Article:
The pipeline begins at home

I wasn’t thinking about the pipeline problem over the holidays. I was mostly trying to decide between several open bottles of wine, calculating whether I could possibly pack more of the chicken tagine into my body, and keeping an eye on the dog who’d been terrorizing my two and a half year old. The five year old was careering through the house with his four older cousins, going from art project to air hockey to petting the rabbit to stilt soccer goalie without much seeming to notice the transition. A particularly large crash drew my attention, and I headed down to the basement to make sure nothing was too terribly amiss.

Somehow, I ended up in a conversation with Sophie, my 12 year old niece. Sophie’s a bit unusual – on the one hand, she’s a normal kid with normal 12 year old likes and dislikes. On the other hand, she has a serious, tenacious, planningful streak that would be rare even in an adult. She’s been saving(!) for a car(?!) for three years(!?!).

S: On all the tv shows and movies I watch, the kids are always complaining about not having any money, so I decided to start saving.

Me: You’ve been saving for a car since you were nine???

S: <shrugs>

It soon came out that her dad (my brother) had offered her a significant cash incentive to write an app for him.

Me: I’d recommend starting with a project you’re really interested in. You know, when I was studying Japanese, I read a lot of fantasy and science fiction novels, and because I’m really into SF, I was really motivated to keep going even when-

S: <interrupting> I like making money.

Me: Buh…

I, for one, welcome our new 12 year old overlord.

Anyway, I sent her a copy of Beginning iPhone Development with Swift, bought one for myself, and we agreed to read and discuss one chapter per week. I like this series a lot, but it’s interesting how your perceptions change when you’re constantly thinking about how something will sound to a non-technical 12 year old, and worrying that she’ll get frustrated and lose interest. If we can get through the first couple chapters, I think we’ll be fine – but there’s so much unimportant, boring stuff in the beginning that it’s honestly been a bit of a slog, even for me.

For example, in chapter 2 the authors spend almost a page explaining that 1) Interface Builder used to be a separate program, and 2) gcc was switched out in favor of LLVM a couple versions back. Both of these happened years ago and are completely irrelevant to anyone reading this book. This is like driving a blind date – who’s new to the area – around town and spending most of your time pointing out businesses that closed up and went away in the 90s. Put that stuff in an appendix titled “things you don’t care about, but we needed to put in to meet our page count,” or just leave it out. Especially in the first couple chapters, the goal should be to get the reader to some small victories quickly.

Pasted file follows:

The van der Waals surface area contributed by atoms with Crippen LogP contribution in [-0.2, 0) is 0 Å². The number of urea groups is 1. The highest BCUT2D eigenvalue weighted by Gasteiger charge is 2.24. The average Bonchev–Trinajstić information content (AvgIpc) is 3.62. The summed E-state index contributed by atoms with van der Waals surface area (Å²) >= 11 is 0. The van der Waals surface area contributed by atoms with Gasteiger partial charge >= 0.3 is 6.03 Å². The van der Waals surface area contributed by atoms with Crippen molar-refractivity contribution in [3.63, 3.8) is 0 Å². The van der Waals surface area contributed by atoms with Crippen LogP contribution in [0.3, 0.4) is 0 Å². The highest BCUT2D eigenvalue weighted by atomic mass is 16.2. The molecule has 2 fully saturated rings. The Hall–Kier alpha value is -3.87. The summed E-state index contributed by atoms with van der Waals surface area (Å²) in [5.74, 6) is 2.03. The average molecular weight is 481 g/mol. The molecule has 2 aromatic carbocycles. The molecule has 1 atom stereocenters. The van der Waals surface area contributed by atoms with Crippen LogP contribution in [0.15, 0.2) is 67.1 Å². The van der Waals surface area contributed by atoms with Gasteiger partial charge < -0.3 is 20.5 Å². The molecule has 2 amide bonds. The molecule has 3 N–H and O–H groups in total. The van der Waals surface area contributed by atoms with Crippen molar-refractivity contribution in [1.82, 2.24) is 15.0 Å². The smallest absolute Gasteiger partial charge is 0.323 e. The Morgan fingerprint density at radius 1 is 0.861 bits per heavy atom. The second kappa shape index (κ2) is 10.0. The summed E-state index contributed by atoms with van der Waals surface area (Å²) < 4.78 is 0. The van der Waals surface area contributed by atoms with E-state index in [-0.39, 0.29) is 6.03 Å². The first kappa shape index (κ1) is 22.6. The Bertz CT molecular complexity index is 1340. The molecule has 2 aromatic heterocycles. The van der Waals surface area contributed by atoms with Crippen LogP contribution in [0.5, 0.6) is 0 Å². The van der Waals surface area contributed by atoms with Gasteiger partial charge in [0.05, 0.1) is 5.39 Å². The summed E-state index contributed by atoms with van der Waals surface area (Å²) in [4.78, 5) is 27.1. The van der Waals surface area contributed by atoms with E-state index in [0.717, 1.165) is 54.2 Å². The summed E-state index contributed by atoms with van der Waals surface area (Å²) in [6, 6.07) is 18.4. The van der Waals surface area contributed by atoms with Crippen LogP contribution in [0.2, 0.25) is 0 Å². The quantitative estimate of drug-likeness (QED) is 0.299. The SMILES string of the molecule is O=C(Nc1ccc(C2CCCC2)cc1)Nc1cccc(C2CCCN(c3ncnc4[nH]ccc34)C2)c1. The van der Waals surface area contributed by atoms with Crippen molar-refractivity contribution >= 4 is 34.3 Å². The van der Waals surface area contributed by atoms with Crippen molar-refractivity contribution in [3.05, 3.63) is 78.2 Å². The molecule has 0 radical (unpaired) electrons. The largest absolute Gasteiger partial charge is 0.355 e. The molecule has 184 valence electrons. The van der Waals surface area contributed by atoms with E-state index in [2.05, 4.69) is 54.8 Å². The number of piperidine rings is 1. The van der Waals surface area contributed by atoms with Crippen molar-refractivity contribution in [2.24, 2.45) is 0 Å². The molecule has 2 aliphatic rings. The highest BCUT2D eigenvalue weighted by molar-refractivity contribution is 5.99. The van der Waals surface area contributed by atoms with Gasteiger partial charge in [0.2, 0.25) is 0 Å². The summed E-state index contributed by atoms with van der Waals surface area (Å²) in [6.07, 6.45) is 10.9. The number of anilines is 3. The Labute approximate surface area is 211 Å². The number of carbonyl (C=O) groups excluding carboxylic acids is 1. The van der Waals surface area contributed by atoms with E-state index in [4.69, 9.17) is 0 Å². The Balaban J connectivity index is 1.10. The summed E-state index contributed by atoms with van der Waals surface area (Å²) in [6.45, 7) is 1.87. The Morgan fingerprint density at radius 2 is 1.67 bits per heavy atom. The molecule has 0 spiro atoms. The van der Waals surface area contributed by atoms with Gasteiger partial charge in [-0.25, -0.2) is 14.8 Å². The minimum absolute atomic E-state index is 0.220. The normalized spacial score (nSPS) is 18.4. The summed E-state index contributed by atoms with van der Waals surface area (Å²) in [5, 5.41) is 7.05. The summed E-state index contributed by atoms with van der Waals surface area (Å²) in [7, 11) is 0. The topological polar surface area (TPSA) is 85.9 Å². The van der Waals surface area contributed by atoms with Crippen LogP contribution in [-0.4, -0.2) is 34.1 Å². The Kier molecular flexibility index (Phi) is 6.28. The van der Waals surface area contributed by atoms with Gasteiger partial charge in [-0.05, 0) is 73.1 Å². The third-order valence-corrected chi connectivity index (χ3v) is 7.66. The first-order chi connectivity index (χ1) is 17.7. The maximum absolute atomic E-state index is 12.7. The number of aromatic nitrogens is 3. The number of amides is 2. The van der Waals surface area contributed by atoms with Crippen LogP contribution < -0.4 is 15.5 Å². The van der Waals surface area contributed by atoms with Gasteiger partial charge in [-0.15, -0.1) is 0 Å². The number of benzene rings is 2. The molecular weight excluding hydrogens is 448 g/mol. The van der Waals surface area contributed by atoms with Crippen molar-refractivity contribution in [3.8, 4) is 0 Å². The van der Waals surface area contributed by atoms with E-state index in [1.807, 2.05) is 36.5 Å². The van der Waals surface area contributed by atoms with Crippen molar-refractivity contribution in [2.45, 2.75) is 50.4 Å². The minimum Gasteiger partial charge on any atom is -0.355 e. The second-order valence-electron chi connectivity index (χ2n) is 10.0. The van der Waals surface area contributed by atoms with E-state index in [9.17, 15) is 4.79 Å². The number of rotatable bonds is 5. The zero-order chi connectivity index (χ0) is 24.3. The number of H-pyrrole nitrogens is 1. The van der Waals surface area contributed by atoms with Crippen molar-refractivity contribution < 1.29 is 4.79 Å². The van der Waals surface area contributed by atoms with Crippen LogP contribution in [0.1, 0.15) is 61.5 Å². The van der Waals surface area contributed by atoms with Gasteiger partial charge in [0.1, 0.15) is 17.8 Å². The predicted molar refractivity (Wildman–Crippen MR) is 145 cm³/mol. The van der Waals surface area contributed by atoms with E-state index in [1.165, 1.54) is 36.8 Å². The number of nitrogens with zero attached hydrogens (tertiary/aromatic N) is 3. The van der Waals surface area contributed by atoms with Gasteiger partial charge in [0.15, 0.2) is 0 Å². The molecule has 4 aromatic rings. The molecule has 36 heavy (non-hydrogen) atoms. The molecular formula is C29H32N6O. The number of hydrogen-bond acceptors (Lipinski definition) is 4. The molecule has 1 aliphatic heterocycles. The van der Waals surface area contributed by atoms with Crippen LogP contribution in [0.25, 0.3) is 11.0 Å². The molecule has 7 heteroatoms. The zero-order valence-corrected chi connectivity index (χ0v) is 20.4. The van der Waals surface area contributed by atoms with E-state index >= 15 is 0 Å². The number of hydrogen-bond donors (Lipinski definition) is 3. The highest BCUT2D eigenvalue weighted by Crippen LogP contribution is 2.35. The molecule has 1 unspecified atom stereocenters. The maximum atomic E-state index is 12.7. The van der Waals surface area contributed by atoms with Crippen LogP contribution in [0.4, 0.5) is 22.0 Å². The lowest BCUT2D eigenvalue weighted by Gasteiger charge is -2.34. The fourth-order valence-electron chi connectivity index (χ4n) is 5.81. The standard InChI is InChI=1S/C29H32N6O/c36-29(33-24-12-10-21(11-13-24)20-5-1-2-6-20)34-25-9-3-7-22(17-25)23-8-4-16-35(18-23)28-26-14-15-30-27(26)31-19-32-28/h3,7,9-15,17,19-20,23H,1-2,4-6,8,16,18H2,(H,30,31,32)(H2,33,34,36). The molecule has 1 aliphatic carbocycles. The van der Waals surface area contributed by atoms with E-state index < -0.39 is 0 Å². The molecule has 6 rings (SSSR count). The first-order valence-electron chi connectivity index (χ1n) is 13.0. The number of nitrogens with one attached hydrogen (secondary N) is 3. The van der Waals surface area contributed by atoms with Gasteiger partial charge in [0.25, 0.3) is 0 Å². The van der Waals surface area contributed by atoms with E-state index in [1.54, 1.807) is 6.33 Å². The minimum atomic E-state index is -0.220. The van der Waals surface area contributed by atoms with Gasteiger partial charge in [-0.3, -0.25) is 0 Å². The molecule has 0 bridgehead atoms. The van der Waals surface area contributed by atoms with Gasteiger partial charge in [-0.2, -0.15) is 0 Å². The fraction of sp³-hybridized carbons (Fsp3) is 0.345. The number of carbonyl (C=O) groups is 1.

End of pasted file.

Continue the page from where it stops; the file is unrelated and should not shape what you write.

The sad thing is that that’s what the book does well, once you wade through all the cruft. Here’s a summary of the first two chapters:

Chapter 1

  1. Download and install XCode
  2. Set up a developer account at https://developer.apple.com/ios
    • p.s. you’ll have to pay money to test on your phone
  3. Blah blah blah boring technical details blah blah blah
  4. List of chapters with summaries

Chapter 2

  1. Open XCode
  2. Create a project
  3. Blah blah gcc blah LLVM blah blah screens we don’t have the context to understand blah blah blah
  4. Add a label to the project’s storyboard
  5. Compile and run
  6. Configure the size of the storyboard
  7. Move and format the label
  8. Compile and run
  9. Add icons (which you won’t have unless you’ve already downloaded the code for the book, which you didn’t do and won’t even know you should do unless you were paying attention to a sidebar 43 pages earlier)
  10. Compile and run
  11. Change the background color on the launch screen
  12. Compile and run

The projects themselves form a good progression – extremely easy so far, no code involved, and (with the exception of some confusing things, like how to download the project assets, and how to specify the simulator) very well documented. The problem is that they try to give too much information up front, instead of focusing on getting the reader to a couple quick wins.

So, a bit of friendly advice to all writers of beginner’s guides: imagine that you’re writing for a 12 year old who’s interested but easily turned off, and doesn’t have an adult to go to for help. I guarantee you, you’ll end up with a better book.

Luckily, as mentioned, Sophie is tenacious, and has her eyes on the prize. It’s early days yet, but I know she has an app in mind, and I have faith in her stick-with-it-ness. I’m also curious to see what comes out of the mind of a MineCraft-obsessed 12 year old once she has the tools. Stay tuned – I’ll provide additional updates as we get deeper in.

2 thoughts on “The pipeline begins at home

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